So easily one of the most popular and frequently asked questions in each FIFA installment is “How do I win headers?” Each year when I go through forums there is almost always a couple trending topics circling the frustration players are having when it comes to winning 50/50 headers or defending against crosses. The forum topics tend to include sob story after sob story of how the player has very little luck and just can’t rectify with why they are unable to win headers at a consistent rate. KEEP READING!!
In FIFA 12 controlling the air is based on FOUR DETERMINING FACTORS
In FIFA jostling for position is extremely important in multiple different aspects of the game, especially when challenging your opponent in the air for headers that directly affect the outcome of the match. The key to jostling is waiting until your player has the correct position before pushing either the pass / shoot button in the air. If you’ve jostled properly your almost guaranteed to win each and every header regardless of other factors.
This is the most common mistake made in FIFA each year regarding headers and sometimes even finishing. When a cross goes into the box players love to beat down the sticks in hopes of finishing with a powerful header. However this technique is reckless and causes players to miss easy headers that they would normally finish if they showed some composure in the box. It’s not how many times you beat down the shoot button, but rather WHEN Quality over Quantity.
Barclays Premier League Players
Ben Arfa (Newcastle) – RW
I actually believe he’s the best RW in the English Premier League at the astounding overall rating of 79. He moves on the pitch gracefully destroying the opponent’s defense via his 5 star skill attributes that setup easy left footed cut in finesse shots. If you haven’t experienced the undervalued over achiever “Ben Arfa” go take him out on a test drive.
Romelu Lukaku (Chelsea) – ST
Lukaku can be described in one word “BEAST”. He’s young, fast, huge, and has a left foot that terrorizes opposing defenses. The 6’3 striker combined with solid wingers to put in crosses can absolutely dominate a match, my Lukaku averages more than a goal a match in FIFA Ultimate Team Mode. If you’re starting a team and need a dominant forward look no further, Lukaku will cost fewer than 1000 coins every day of the week and never disappoints.
Abou Diaby (Arsenal) – CM
Diaby should be used in a holding center mid role; however he’s never a liability if he joins in the attack. Not many players have height (6’2) and ability to maneuver in tight situations like Diaby who excels in dribbling and ball control. Diaby at a 77 overall will be a cheap investment costing between 400 – 800 coins during auctions. I still use him off my bench on a regular basis.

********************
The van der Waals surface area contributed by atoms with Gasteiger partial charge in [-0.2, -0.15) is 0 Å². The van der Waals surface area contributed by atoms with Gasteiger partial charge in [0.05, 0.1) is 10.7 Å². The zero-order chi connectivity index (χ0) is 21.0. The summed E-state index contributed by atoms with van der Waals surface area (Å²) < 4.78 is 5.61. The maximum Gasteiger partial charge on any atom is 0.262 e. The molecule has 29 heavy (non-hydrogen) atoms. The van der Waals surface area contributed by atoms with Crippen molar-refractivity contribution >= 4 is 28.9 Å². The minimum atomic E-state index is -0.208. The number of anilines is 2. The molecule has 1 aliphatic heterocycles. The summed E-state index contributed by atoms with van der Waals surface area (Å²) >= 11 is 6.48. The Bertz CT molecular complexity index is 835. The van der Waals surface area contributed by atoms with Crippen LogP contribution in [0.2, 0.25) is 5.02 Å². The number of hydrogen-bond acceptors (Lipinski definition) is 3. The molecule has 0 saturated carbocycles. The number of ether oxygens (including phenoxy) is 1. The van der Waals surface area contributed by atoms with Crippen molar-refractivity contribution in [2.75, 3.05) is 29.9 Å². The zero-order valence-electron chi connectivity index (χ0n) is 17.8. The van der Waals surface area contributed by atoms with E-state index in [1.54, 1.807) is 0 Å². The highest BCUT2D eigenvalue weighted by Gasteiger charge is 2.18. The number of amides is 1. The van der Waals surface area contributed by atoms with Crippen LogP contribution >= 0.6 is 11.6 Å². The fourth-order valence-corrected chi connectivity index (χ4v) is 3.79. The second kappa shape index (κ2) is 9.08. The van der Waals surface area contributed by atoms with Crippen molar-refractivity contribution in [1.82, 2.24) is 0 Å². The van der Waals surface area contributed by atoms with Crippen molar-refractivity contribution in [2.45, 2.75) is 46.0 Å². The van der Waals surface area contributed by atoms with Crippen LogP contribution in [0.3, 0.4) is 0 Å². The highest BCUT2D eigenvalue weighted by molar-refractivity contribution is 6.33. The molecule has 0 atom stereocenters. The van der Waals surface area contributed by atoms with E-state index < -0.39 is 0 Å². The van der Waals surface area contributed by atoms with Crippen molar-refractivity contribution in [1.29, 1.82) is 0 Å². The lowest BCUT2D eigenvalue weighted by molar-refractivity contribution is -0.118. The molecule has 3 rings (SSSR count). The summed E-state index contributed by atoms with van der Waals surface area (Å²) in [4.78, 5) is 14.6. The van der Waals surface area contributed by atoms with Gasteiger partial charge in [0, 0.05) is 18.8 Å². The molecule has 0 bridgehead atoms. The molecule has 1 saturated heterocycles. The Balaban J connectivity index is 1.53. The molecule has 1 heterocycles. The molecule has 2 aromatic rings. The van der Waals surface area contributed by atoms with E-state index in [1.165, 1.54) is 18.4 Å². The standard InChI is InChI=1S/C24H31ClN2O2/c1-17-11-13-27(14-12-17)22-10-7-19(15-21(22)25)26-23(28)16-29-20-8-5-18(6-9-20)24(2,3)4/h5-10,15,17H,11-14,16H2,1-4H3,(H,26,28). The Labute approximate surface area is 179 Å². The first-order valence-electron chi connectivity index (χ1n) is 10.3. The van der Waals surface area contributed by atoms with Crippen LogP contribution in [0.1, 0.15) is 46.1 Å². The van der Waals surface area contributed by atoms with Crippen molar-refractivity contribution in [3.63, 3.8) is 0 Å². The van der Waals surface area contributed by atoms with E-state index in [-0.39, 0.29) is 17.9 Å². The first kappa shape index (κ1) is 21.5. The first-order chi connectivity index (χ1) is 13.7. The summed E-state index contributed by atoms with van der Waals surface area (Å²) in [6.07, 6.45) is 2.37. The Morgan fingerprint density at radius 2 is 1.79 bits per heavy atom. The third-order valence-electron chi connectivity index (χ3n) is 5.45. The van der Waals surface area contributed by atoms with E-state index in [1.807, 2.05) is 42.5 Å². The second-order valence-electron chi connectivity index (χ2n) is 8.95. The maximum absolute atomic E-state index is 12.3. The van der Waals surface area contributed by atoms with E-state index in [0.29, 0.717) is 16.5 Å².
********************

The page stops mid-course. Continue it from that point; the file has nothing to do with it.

Micah Richards (Manchester City) – RB
I would recommend playing Micah Richards as a CB on your team because he has all the right statistics to shut down your opponent. Richards is an accredited player in FIFA 12 Ultimate Team but many players don’t take advantage of his true potential in FIFA 12. He eclipses the majority of defenders in speed (84), defending (84), and heading (89) which makes him an absolute elitist. So why’s Richards only an (80) overall? Simply because his attacking numbers are below outside back standards with a (49) shooting, (66) passing, and (68) dribbling. If you want to maximize a dominant player on the pitch, move Richards to CB where he should accompany “David Luiz” to form a duo that causes opponents headaches when trying to break through your back line.
EA hopefully made some adjustments
The speed glitch has to go, if you’re a top competitor or just a FIFA connoisseur then you’ve came across this move daily. Basically by using the pace control feature (L2 & R2) EA has created a bug which occurs following that move allowing your player to have an unrealistic burst of pace. If done correctly especially with the right players (Messi, Ronaldo, Neymar) your opponent won’t be able to catch up enabling your player free rain over the pitch.
Whys this so bad? Just wait until you’re matched up with an opponent who’s mastered this technique and just zooms down the lines finding wide open crosses or slips by your players down the center only to have an easy 1v1 with the keeper. This exploit has put a real damper on the quality of FIFA matches, I now play games where my opponents run more than they pass….
(No FIFA title should ever have more dribbling than passing)
In FIFA 12 the AI’s defensive awareness combined with slower gameplay has granted suspect defensive players the ability to have the AI to do the majority of the work. What this means is players who may have struggled in previous FIFA titles on the defensive end now can utilize a game flaw and just sit back. In past titles it’s always been very important to create pressure and force turnovers manually however in FIFA 12 the computer AI is a better defender than 60% of players online. (Stopping the majority of trick moves, never diving in, or making risky plays)
Today’s blog will cover some factors that shouldn’t be overlooked when putting players on the pitch and choosing formations. People always check individual player’s statistics but often miss some of the most paramount data. Ever wonder why players sometimes move amazing on the pitch or vice versa? Check below for a step by step on a few characteristics to look for in players when you’re putting together that all-star lineup.